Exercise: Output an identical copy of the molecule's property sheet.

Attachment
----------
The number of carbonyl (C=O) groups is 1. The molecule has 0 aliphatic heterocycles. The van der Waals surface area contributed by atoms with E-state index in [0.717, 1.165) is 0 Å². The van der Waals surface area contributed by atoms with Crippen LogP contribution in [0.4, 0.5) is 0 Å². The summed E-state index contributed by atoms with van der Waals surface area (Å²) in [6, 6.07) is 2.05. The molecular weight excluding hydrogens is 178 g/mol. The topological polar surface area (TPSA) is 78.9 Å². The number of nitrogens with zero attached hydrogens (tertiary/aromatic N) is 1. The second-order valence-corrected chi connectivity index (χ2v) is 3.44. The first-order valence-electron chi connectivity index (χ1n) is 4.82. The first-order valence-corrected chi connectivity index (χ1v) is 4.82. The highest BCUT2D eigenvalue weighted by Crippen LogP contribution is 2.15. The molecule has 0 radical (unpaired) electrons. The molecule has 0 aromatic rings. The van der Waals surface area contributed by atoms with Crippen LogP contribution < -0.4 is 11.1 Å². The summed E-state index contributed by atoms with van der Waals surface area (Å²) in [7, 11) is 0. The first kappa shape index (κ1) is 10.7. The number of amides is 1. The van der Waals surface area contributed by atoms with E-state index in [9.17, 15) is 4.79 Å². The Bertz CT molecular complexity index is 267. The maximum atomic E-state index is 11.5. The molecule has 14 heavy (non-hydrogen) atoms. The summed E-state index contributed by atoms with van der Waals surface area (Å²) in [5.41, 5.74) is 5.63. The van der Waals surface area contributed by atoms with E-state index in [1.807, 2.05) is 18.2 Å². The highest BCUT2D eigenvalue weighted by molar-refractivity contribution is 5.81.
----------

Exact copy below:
The number of carbonyl (C=O) groups is 1. The molecule has 0 aliphatic heterocycles. The van der Waals surface area contributed by atoms with E-state index in [0.717, 1.165) is 0 Å². The van der Waals surface area contributed by atoms with Crippen LogP contribution in [0.4, 0.5) is 0 Å². The summed E-state index contributed by atoms with van der Waals surface area (Å²) in [6, 6.07) is 2.05. The molecular weight excluding hydrogens is 178 g/mol. The topological polar surface area (TPSA) is 78.9 Å². The number of nitrogens with zero attached hydrogens (tertiary/aromatic N) is 1. The second-order valence-corrected chi connectivity index (χ2v) is 3.44. The first-order valence-electron chi connectivity index (χ1n) is 4.82. The first-order valence-corrected chi connectivity index (χ1v) is 4.82. The highest BCUT2D eigenvalue weighted by Crippen LogP contribution is 2.15. The molecule has 0 radical (unpaired) electrons. The molecule has 0 aromatic rings. The van der Waals surface area contributed by atoms with Crippen LogP contribution < -0.4 is 11.1 Å². The summed E-state index contributed by atoms with van der Waals surface area (Å²) in [7, 11) is 0. The first kappa shape index (κ1) is 10.7. The number of amides is 1. The van der Waals surface area contributed by atoms with E-state index in [9.17, 15) is 4.79 Å². The Bertz CT molecular complexity index is 267. The maximum atomic E-state index is 11.5. The molecule has 14 heavy (non-hydrogen) atoms. The summed E-state index contributed by atoms with van der Waals surface area (Å²) in [5.41, 5.74) is 5.63. The van der Waals surface area contributed by atoms with E-state index in [1.807, 2.05) is 18.2 Å². The highest BCUT2D eigenvalue weighted by molar-refractivity contribution is 5.81.